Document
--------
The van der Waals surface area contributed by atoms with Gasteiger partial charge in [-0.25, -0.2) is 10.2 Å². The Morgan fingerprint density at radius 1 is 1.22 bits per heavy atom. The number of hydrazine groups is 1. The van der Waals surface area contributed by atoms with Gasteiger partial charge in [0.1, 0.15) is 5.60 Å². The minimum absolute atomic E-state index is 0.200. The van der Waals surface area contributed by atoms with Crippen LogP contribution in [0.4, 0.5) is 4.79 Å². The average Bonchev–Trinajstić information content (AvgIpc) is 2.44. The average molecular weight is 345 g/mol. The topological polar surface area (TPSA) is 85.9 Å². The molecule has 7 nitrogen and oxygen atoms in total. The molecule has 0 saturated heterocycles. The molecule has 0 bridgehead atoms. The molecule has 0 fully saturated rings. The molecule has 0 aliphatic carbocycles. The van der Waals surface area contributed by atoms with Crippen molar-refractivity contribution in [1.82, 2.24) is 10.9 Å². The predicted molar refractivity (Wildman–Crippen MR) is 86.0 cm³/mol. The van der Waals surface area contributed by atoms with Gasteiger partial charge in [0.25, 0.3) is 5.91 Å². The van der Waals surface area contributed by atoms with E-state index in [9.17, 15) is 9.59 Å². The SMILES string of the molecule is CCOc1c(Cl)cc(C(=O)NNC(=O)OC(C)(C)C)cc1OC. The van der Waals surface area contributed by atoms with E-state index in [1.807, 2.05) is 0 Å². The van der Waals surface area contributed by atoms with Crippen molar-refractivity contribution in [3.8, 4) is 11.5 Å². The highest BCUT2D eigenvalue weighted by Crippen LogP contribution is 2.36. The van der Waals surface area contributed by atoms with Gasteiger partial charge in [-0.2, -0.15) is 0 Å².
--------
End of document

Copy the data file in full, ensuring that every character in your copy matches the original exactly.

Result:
The van der Waals surface area contributed by atoms with Gasteiger partial charge in [-0.25, -0.2) is 10.2 Å². The Morgan fingerprint density at radius 1 is 1.22 bits per heavy atom. The number of hydrazine groups is 1. The van der Waals surface area contributed by atoms with Gasteiger partial charge in [0.1, 0.15) is 5.60 Å². The minimum absolute atomic E-state index is 0.200. The van der Waals surface area contributed by atoms with Crippen LogP contribution in [0.4, 0.5) is 4.79 Å². The average Bonchev–Trinajstić information content (AvgIpc) is 2.44. The average molecular weight is 345 g/mol. The topological polar surface area (TPSA) is 85.9 Å². The molecule has 7 nitrogen and oxygen atoms in total. The molecule has 0 saturated heterocycles. The molecule has 0 bridgehead atoms. The molecule has 0 fully saturated rings. The molecule has 0 aliphatic carbocycles. The van der Waals surface area contributed by atoms with Crippen molar-refractivity contribution in [1.82, 2.24) is 10.9 Å². The predicted molar refractivity (Wildman–Crippen MR) is 86.0 cm³/mol. The van der Waals surface area contributed by atoms with Gasteiger partial charge in [0.25, 0.3) is 5.91 Å². The van der Waals surface area contributed by atoms with E-state index in [9.17, 15) is 9.59 Å². The SMILES string of the molecule is CCOc1c(Cl)cc(C(=O)NNC(=O)OC(C)(C)C)cc1OC. The van der Waals surface area contributed by atoms with E-state index in [1.807, 2.05) is 0 Å². The van der Waals surface area contributed by atoms with Crippen molar-refractivity contribution in [3.8, 4) is 11.5 Å². The highest BCUT2D eigenvalue weighted by Crippen LogP contribution is 2.36. The van der Waals surface area contributed by atoms with Gasteiger partial charge in [-0.2, -0.15) is 0 Å².